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- How Social Media Transformed The Fashion Industry From A Dictatorship To A Democracy
How Social Media Transformed The Fashion Industry From A Dictatorship To A Democracy
The biggest brands are acknowledging the power of a diverse bunch of blogger-influencers who have revamped the face of fashion
“It’s sort of comical how you think that you’ve made a choice that exempts you from the fashion industry. When in fact, you’re wearing a sweater that was selected for you by the people in this room….” -Miranda Priestly
If you’ve watched The Devil Wears Prada (2006), you probably remember the moment you heard that monologue on cerulean blue and were traumatised by a brief existential crisis about every item of clothing you have ever bought.
Believing the movie’s version of ‘the people in this room’ makes the arbiters of taste out to be the stuff of cliched fashion nightmares — the icy editrix; skinny, vacuous models and effeminate fashion assistants with a penchant for oversized pinky rings.
Currently, with the rise of social media and its consistently growing impact, the global fashion industry has transitioned from dictatorship to democracy, reorganising the hierarchy that controls consumers. The gilded, closed doors, behind which a select group designated trends and allocated sartorial destinies, have been unlocked, the rarefied haute air escaping with a defiant whoosh. When users increasingly employed various social media apps as platforms to showcase their personal style and opinions on fashion, the more popular and savvy of the lot evolved into the bloggers and influencers who dominate our feeds today. A large-scale demystification of the fashion industry occurred; its image of exclusivity shattered by 19-year-olds with laptops and an internet connection. Consequently, as brands and designers began to understand this transfer of power, they saw the benefit in collaborating directly with social media stars who could sell out a dress or a shade of lipstick through a single post, thanks to their millions of followers.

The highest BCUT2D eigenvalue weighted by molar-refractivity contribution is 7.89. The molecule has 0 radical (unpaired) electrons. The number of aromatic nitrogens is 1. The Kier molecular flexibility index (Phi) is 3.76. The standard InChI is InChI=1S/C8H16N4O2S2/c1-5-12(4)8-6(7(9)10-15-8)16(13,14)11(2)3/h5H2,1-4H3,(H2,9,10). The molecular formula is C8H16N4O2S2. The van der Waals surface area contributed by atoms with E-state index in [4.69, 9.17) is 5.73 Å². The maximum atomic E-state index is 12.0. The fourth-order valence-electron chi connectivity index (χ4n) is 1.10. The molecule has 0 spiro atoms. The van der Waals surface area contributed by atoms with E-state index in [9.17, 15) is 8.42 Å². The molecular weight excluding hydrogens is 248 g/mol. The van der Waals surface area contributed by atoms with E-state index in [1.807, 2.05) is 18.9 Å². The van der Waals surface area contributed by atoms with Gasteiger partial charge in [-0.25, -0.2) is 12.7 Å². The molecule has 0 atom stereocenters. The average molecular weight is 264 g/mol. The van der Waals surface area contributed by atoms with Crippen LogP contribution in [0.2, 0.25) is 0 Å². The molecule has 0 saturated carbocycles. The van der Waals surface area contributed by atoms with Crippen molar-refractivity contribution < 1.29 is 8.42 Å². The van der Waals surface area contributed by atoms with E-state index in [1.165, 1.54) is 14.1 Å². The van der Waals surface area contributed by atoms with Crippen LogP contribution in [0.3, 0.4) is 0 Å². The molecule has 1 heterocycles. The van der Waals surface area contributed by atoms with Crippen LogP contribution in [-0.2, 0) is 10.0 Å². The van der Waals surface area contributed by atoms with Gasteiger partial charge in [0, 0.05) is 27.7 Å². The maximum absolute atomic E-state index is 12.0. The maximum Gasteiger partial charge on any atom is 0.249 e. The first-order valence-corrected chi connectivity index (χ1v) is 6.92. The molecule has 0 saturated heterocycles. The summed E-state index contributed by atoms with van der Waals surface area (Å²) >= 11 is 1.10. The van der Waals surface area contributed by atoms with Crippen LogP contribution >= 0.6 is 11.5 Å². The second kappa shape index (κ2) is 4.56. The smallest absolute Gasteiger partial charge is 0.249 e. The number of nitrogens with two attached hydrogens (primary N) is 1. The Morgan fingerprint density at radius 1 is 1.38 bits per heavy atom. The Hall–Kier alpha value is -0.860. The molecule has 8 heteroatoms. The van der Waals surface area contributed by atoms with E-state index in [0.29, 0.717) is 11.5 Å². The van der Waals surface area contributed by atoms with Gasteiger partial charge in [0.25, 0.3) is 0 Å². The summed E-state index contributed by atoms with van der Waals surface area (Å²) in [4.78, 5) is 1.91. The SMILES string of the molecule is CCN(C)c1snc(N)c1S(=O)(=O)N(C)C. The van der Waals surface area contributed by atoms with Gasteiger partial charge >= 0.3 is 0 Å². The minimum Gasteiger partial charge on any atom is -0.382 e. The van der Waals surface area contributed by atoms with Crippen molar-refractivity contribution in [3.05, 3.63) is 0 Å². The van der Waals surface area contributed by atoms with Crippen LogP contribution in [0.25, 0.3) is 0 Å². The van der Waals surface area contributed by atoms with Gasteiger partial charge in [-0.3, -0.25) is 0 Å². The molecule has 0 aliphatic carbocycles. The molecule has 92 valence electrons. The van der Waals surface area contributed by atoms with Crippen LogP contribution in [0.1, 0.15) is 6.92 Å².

In India, Bollywood has always been the prime turf for style inspiration. The look of a character is closely associated with the actor herself, oftentimes because there isn’t an actual distinction between the two. The emergence of a website like High Heel Confidential in 2007 had a slow ripple effect; there was a new spotlight on the off-duty appearances of celebrities, which made them pay more attention to their personal wardrobes, subsequently creating new trends and popularising previously unknown designers. As the notion of displaying and documenting outfits online was normalised, it was only natural that fashion bloggers were the next link in the chain. In the last few years there has been a huge jump in their numbers, as well as in the scope of their roles in the Indian fashion industry and with international brands. The most important aspects in this new wave of fashion are representation and accessibility.
Going down the rabbit hole of fashion and beauty blogs leads to videos with beauty tips for darker skin, lookbooks for plus-sized women, style mantras for women over 50…. The internet has brought the issue of diversity to the forefront of the conversation, and given a voice to those who would otherwise be ignored by this fickle business. The beauty standard has emerged as a subjective and malleable ideal, and you’re likely to find someone who matches your individual aesthetic online, instead of being ruled over by a singular fashion diktat. And when it’s possible for you to directly communicate with your fashion favourites, the simulated personal connection ends up benefitting the brands they are associated with through increased sales and by establishing timeless cult items or ‘It’ pieces for the season.
It is obviously not entirely possible to dissociate commerce from the world of fashion blogging — the most obvious downside being the culture of hyperconsumerism. Watching shopping hauls on YouTube until your eyes water might have you rushing to buy the latest off-shoulder top, only for it to be deemed passé before you’ve snipped off the tag. The cycle continues. As influencer marketing turns into an industry of its own, it is slowly bending under the weight of standardisation and the rat race. The exasperated sighs of editors echoed through Bryant Park a few years ago when the sacred New York Fashion Week was taken over by excessive ensembles and duck lips, as street style fashionistas clamoured to be in the foreground of photographers’ lenses. However, there are always aftershocks when there is a tectonic shift from old guard to avant-garde, and it would probably be premature to write off fashion blogging as a passing phenomenon that has run its course just yet.
Clothing is one of the basic necessities of humans, but somewhere along the way as civilisations became industrialised, it turned into ‘fashion’ and functioned as one of the markers of social and economic class, with a privileged few making the rules. Bloggers are, in a way, going back to that primal state of human existence, and reclaiming fashion for everyone by infiltrating the once intimidating cartel of fashion’s elite with the click of a button.
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